By Neni Sta. Romana Cruz
Philippine Daily Inquirer
Saturday, April 5th, 2014
An unexpected invitation during my continuing personal visit to the East Bay in San Francisco came from Chevron’s Filipino Employees Network (FEN), which wanted me to speak yet again on my pop culture books—“You Know You’re Filipino If…,” “Don’t Take a Bath on a Friday,” and “Ngalang Pinoy,” all published by Tahanan Books. The FEN had warmly received me a number of times before, and this time was no exception.
My very first introduction to the FEN, in 2010, was through Marian Catedral King, a longtime friend from Manila and fellow street parliamentarian, who was then its president. I welcomed Chevron’s interest in celebrating diversity and honoring the Filipino identity, as manifested in the fairly large corps of Filipino-Americans in its northern California offices.
Of course, I more than welcomed the chance to talk about Philippine published titles (yes, not just my own). Ramon Santana, current FEN president, would not accept my excuse of not having any new book of late, and wanted the discussion to be on understanding Philippine culture. I was ready to just point him to Michael Tan’s “Pinoy Kasi” columns in the Inquirer.
But since I had tweaked my presentation to include all the reasons Filipinos can be proudly Pinoy today, I was eager to meet the Chevron employees. It also helped that FEN officers Derick Posadas Reyrao and Jenny Abregana had efficiently worked out all the bureaucratic details of such an engagement with the Philippine American Writers and Artists through Edwin Lozada and Gemma Nemenzo.
I continue to be amazed at the enthusiasm and interest of the audience of Filipino-Americans and expatriates on the topic. The Filipino employees cajoled their bosses into attending the lunch-hour session “to understand them better.”
Among the reasons I mentioned that make me proudly Pinoy today, which resonated with them (and yes, you can debate with me, but these are reasons I feel strongly about): the overseas Filipino workers who venture out into the unknown; a president of the land honest and determined to fight corruption; a growing band of honest, hardworking public officials determined to make life better for all Filipinos; our present status in the international financial community; the Department of Education’s bold K-to-12 initiative and its relentless efforts toward addressing shortfalls in infrastructure and resources; palpable new optimism among the citizenry; growing recognition of our islands and beaches among the world’s best; the international acclaim earned by Filipinos in various fields of endeavor, and their virtues of honesty and industry; strong family ties; and the quality of life in the country.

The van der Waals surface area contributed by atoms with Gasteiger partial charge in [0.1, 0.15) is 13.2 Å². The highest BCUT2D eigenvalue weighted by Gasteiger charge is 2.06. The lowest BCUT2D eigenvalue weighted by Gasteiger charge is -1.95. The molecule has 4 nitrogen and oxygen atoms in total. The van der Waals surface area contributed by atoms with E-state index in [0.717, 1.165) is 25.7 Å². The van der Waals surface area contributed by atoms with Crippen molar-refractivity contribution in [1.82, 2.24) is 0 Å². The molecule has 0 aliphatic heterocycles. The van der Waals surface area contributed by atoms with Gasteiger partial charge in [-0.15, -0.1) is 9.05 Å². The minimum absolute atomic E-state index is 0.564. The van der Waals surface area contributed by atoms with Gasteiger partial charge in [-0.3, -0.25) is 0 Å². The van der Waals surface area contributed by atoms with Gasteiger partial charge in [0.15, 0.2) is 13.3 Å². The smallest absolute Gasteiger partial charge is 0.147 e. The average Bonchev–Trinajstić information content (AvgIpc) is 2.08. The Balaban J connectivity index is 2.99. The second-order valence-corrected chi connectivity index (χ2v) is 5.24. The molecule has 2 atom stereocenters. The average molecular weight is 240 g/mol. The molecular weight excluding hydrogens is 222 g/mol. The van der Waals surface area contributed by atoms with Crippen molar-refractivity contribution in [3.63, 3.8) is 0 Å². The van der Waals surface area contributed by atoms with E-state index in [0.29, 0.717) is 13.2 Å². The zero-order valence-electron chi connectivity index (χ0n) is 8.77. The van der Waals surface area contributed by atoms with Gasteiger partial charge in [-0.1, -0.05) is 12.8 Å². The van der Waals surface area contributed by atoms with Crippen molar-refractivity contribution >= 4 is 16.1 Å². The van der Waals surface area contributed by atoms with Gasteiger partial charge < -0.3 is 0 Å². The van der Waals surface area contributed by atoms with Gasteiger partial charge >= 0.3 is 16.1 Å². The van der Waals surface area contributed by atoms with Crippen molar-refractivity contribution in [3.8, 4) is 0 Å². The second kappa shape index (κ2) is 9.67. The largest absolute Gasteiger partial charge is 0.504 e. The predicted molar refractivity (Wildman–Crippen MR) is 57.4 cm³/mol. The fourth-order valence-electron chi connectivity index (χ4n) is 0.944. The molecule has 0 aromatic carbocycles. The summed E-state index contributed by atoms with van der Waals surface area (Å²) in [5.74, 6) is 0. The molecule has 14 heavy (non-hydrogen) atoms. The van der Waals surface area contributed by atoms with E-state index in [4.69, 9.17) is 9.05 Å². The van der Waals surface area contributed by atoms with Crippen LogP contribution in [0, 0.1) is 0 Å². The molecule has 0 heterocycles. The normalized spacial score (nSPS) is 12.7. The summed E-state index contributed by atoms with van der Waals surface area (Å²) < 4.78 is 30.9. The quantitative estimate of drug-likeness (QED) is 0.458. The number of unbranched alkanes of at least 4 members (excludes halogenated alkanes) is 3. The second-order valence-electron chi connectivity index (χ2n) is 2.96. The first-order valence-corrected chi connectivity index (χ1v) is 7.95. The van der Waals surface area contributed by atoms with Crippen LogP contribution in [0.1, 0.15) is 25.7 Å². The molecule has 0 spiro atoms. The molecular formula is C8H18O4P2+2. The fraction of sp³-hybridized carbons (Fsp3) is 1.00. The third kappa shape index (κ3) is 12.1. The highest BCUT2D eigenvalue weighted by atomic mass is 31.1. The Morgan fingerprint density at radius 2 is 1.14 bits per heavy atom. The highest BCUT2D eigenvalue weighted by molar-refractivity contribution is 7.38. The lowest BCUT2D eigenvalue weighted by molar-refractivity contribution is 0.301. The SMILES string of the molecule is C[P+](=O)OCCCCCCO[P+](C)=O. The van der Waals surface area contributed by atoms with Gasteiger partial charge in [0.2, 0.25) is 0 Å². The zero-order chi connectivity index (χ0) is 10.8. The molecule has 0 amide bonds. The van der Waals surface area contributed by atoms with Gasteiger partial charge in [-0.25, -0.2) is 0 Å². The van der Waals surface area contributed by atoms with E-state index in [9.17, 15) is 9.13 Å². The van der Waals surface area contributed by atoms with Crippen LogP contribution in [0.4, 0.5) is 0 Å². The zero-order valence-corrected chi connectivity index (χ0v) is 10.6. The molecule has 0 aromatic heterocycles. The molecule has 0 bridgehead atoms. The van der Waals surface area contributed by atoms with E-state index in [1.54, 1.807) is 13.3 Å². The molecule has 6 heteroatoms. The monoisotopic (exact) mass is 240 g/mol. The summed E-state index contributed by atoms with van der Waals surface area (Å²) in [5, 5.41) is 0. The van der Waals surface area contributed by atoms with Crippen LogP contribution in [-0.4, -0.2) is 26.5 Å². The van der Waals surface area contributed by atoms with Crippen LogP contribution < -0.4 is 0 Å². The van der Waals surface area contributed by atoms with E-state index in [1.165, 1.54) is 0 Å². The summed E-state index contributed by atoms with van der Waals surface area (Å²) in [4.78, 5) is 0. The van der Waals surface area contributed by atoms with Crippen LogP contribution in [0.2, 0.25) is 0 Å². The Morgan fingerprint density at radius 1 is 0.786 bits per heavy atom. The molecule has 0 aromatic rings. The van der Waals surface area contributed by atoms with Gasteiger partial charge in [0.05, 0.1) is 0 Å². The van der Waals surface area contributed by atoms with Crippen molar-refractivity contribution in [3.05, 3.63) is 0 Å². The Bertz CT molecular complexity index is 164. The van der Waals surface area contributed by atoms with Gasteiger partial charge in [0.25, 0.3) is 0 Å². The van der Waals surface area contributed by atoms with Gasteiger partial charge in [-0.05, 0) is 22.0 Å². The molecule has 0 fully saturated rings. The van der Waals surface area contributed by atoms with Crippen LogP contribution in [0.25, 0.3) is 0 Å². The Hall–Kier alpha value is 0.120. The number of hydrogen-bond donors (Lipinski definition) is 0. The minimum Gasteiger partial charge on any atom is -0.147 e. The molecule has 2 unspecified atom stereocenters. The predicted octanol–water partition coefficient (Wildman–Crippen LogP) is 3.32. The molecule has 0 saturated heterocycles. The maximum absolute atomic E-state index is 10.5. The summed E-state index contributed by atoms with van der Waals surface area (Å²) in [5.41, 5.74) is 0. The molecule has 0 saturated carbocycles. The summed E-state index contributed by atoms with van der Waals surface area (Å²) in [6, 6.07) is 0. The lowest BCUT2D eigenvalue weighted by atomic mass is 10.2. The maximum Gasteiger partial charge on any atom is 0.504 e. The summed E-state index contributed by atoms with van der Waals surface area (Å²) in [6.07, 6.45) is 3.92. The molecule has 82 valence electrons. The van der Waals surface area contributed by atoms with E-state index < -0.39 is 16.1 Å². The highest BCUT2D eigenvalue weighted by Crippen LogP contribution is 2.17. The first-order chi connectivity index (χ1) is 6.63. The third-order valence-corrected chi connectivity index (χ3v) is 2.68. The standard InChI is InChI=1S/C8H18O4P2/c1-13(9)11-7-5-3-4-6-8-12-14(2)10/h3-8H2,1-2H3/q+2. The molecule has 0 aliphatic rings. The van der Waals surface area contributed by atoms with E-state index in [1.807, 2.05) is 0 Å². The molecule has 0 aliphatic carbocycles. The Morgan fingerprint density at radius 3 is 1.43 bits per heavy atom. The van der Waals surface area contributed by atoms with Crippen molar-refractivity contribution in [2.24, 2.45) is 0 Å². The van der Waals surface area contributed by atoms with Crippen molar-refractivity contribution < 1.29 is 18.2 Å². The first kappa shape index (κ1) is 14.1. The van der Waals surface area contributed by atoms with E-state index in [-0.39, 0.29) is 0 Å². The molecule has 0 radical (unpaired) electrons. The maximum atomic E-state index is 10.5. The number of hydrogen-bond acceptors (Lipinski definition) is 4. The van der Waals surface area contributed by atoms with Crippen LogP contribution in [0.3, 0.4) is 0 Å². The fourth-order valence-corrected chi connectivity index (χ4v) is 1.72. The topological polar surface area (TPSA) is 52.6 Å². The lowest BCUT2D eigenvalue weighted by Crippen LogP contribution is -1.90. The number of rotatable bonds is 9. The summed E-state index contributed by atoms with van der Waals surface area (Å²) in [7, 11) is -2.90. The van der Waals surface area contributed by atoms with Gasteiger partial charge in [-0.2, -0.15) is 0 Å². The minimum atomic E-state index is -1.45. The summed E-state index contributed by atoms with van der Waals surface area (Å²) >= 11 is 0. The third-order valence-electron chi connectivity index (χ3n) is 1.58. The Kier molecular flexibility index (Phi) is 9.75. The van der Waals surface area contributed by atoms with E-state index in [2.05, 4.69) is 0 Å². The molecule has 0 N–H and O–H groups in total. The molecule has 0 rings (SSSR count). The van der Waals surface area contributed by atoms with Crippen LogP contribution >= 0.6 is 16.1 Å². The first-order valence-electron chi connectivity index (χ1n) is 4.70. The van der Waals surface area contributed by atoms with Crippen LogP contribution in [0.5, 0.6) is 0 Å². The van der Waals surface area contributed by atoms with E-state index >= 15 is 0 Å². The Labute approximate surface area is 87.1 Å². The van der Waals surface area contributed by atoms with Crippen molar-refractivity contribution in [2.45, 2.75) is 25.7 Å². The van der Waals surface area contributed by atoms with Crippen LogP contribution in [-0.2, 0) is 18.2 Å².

I could not go on without recognizing two organizations I am associated with in their pursuit of literacy. One is the National Book Development Board, a government agency under the supervision of the DepEd and dedicated to encouraging the various sectors of the publishing industry and promoting general readership.
The other, Teach for the Philippines (TFP), is impassioned about its mission to provide quality education for all students, no matter their socioeconomic background. TFP is on its second batch of cohorts to teach in Philippine public schools for two years, beginning in June. They join last year’s batch of 52 teachers assigned to teach Grade 4 classes in Quezon City public schools. Other Metro Manila cities will be part of the program this time.
The toughest question during the lively open forum that I could not answer right there and then was from Chevron executive Trond
Unneland, who wondered what other words of Philippine origin aside from “boondocks” have found their way in the English dictionary and in English usage. On Google I found a whole array of them: yoyo, tamaraw and carabao, kundiman, cooties from the Austronesian and Tagalog word kuto or head lice, capiz, cogon, anahaw, etc.
Someone asked why a running motif in one of my books was a woman with hands clasped as if in prayer and bending low. I answered that it is our wish not to disturb, to show respect, to be inconspicuous, to be deferential, and to be able to move in our usual cramped space.
One was curious about the shift from Pilipino to Filipino, which came about with the adoption of the modern Filipino alphabet that accommodated the letter “F.” Filipino has 28 letters—all the letters of the English alphabet plus the Spanish “ñ” and the “ng.”
There was much amusement about our manner of giving directions—no place is every admittedly too far, and pointing with our mouth is often as accurate as we can get. Related to the topic is our Metro Manila rush hour that is all-day (not funny for us commuting Manilans), a color coding system that is not based on color, traffic rules that seem more recommendatory than anything else, and the observation that Filipinos visiting the United States, like my daughter Aina, refuse to drive here because “everyone follows the rules.”
One explained our struggle with enunciating long and short vowels, because our own alphabet makes no such distinctions. Thus, sometimes “beach” sounds like a bad word we do not mean.
And the Filipino psyche continues to befuddle.
Neni Sta. Romana Cruz ( email@example.com) is chair of the National Book Development Board, a trustee of Teach for the Philippines, and a member of the Eggie Apostol Foundation.